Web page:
Back in March Seven Seas began publishing Fire in His Fingertips, a new josei title under their ‘mature’ Ghost Ship imprint. After an interesting first volume, I return to find out if the series can keep the momentum up for Volume 2!
Last time, we saw Souma save his childhood friend Ryo when her apartment complex catches fire. Since then the two have begun to grow closer and Ryo is beginning to wonder if she loves Souma, but with his playboy tendencies, she can’t picture being in a committed relationship with him.
Things are made worse when the two are invited to a class reunion and Ryo encounters Miu, a girl who used to have feelings for Souma. Seeing all the girls flirt with him, Ryo begins to doubt that Souma would ever be capable of settling down, and feels lonely.
Things escalate further when the two stay over at Ryo’s family home after the reunion where her parents mistakenly believe the two are dating already. Souma is more than happy to play along with the idea, but Ryo is thrown further into despair at the thought of something she’s sure she can’t have.
I can’t help but feel a lot of the problems our cast face in the six chapters included in Volume 2 could be avoided if they just talked to each other. Well, Ryo not approaching Souma is reasonably understandable but if Souma just said he loved her, everything would be okay. It was easy to forgive this not happening in Volume 1, but it does feel like a bit of a stretch this time around.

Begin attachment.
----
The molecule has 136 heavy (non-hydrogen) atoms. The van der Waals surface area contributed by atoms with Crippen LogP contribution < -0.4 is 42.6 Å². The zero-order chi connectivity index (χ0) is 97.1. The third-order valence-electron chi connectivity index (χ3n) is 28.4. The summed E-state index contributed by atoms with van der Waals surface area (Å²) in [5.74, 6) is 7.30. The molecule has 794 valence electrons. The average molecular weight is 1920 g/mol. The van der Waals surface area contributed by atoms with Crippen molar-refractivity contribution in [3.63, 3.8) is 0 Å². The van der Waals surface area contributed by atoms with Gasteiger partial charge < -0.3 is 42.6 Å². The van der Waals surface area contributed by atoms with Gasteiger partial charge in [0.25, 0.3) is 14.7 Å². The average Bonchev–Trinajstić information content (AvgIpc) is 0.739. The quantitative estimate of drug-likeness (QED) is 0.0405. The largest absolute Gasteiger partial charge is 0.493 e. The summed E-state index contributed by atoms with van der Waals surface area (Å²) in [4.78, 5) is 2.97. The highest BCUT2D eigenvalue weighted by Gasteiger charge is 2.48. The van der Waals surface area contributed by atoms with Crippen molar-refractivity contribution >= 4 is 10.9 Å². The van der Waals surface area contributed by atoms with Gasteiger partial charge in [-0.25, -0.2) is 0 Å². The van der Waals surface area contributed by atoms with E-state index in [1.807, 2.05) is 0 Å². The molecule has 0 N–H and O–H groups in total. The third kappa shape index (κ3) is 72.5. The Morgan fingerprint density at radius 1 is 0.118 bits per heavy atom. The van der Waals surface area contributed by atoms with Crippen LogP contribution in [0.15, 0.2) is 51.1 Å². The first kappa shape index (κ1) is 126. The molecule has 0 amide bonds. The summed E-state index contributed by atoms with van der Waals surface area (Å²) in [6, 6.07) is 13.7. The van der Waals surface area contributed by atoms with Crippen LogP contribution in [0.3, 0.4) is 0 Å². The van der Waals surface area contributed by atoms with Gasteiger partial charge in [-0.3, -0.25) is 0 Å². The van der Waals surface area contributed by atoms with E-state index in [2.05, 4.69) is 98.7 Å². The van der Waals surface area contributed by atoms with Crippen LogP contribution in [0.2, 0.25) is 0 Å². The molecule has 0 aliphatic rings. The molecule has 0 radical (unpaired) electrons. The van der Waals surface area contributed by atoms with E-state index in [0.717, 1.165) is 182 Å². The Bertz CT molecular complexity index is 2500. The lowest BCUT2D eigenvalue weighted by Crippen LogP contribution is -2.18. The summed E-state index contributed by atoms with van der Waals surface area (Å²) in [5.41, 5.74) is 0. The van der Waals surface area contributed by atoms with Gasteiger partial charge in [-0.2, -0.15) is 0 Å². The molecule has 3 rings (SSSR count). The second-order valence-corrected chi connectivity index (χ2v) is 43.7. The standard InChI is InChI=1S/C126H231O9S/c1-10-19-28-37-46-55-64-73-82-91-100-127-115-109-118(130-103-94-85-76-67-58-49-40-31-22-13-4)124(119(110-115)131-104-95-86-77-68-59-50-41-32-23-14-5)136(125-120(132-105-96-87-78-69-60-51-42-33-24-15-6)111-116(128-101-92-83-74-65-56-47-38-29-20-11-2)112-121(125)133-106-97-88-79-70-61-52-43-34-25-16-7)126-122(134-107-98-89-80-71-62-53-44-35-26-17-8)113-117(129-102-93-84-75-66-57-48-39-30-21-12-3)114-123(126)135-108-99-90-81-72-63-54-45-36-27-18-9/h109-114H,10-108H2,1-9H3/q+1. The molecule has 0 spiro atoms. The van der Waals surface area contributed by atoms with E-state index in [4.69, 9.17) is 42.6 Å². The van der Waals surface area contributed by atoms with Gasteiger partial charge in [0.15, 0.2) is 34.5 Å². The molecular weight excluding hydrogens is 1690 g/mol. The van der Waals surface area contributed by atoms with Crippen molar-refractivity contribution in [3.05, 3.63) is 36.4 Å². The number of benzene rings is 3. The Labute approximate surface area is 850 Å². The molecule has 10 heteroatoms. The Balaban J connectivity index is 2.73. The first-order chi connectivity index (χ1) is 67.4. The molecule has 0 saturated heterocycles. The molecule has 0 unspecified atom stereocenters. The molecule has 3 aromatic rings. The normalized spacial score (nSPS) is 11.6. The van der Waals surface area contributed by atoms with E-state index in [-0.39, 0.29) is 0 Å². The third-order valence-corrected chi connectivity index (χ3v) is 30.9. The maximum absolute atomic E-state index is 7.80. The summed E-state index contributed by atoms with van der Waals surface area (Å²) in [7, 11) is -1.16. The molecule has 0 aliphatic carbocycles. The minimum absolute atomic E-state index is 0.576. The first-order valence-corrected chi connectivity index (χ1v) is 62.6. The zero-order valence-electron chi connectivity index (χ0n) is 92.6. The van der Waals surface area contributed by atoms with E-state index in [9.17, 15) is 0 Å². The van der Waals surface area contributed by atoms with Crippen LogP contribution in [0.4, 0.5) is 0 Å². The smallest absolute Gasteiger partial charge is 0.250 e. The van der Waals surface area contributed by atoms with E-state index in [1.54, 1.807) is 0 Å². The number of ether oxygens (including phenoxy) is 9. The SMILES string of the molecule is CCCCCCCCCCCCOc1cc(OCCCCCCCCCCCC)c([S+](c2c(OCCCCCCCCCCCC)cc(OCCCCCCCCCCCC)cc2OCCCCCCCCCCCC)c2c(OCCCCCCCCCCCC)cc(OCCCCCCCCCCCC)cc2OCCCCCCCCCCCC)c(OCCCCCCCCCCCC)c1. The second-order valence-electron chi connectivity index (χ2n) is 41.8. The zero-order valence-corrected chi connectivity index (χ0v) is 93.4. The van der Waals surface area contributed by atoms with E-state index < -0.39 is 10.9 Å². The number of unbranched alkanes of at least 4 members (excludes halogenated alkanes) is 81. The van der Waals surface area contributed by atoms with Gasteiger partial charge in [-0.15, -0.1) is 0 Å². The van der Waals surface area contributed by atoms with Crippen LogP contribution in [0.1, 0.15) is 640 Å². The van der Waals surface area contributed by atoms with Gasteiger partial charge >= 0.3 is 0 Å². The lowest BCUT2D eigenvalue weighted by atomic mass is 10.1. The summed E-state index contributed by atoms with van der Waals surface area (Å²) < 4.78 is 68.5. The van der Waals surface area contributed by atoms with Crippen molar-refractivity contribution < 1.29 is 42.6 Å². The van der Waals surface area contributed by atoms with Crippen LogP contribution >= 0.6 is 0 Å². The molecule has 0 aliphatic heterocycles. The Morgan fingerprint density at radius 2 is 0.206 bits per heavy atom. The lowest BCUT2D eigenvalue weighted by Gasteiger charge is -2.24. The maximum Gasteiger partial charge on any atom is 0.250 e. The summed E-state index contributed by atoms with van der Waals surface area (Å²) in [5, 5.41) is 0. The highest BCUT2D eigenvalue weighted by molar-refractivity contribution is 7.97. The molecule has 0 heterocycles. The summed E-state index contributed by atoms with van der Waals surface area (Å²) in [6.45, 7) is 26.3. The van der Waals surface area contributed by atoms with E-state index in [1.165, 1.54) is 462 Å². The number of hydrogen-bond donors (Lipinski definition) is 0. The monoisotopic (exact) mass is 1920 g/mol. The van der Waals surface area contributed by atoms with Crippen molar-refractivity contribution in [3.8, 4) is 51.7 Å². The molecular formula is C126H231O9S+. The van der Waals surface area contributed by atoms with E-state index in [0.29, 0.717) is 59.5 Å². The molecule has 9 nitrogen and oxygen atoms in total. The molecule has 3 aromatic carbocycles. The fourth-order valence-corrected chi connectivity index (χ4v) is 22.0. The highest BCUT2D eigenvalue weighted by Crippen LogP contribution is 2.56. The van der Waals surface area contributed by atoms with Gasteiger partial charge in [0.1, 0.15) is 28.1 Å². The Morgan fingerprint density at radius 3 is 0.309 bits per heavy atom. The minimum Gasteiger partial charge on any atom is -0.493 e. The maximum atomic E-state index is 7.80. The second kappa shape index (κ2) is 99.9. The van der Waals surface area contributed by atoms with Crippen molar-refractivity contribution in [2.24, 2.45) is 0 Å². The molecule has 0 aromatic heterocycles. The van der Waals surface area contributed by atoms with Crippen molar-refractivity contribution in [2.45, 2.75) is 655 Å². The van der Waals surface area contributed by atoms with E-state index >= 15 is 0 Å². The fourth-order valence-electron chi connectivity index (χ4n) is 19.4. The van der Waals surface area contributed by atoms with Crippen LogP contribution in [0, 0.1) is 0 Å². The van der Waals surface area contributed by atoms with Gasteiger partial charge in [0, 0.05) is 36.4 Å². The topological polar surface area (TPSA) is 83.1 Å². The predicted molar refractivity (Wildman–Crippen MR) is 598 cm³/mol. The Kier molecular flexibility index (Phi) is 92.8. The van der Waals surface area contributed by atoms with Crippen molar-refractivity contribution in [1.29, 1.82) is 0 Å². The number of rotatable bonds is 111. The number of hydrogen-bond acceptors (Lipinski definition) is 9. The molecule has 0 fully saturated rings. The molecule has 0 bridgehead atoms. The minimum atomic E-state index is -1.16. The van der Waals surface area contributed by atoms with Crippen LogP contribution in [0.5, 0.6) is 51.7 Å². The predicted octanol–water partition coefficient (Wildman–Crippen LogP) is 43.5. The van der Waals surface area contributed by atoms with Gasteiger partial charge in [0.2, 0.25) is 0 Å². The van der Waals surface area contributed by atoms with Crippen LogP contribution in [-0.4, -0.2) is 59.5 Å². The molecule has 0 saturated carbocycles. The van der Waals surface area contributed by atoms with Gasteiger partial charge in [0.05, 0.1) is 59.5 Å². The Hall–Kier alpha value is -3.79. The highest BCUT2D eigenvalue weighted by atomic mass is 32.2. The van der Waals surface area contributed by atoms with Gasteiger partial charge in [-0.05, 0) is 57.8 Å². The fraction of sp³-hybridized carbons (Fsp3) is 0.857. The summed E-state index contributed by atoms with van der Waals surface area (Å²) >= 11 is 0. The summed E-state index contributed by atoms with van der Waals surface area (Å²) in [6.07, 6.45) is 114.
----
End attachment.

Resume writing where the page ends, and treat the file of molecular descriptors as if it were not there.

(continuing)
Having said that, there is still plenty of character development in this volume for both Ryo and Souma. We also get introduced to some of Souma’s fellow fireman-workmates on a trip to the beach, which helps flesh out Souma’s life outside of his time with Ryo. While there isn’t enough time between all the drama and sexual content to explore this to its fullest, I do appreciate that Fire in His Fingertips tries to show us that these characters have things going on in their lives apart from the romantic melodrama.
It’s worth mentioning that whether you were reading the series for the sexual content or hoping it would be toned down in Volume 2, things have largely stayed the same. Within the six chapters, there is only one that is relatively sex-free, although some chapters are better than others. If you read Volume 1 then you’ll certainly know what to expect here.
One minor concern this instalment leaves me with is wondering where the story is headed going forward. By the end of this book, all the on-going plot threads have been wrapped up and it’s hard to imagine what could happen next, except for needless drama. Hopefully whatever does happen feels natural.
Fire in His Fingertips Volume 2 comes to the West thanks to Seven Seas and has been translated by Jennifer Ward. The translation reads well with no problems to speak of. While there is a third (and soon to be fourth) volume of the series in Japan, Seven Seas currently don’t have it scheduled for an English release. Since it’s on a fairly slow schedule both here and in Japan, I imagine Seven Seas will schedule it toward the middle of next year.
Overall, Fire in His Fingertips continues to be an interesting read despite turning up the drama a bit too much for my tastes. If you enjoyed Volume 1 then you’ll certainly like this one too, but I am concerned that whatever comes next will feel like forced drama.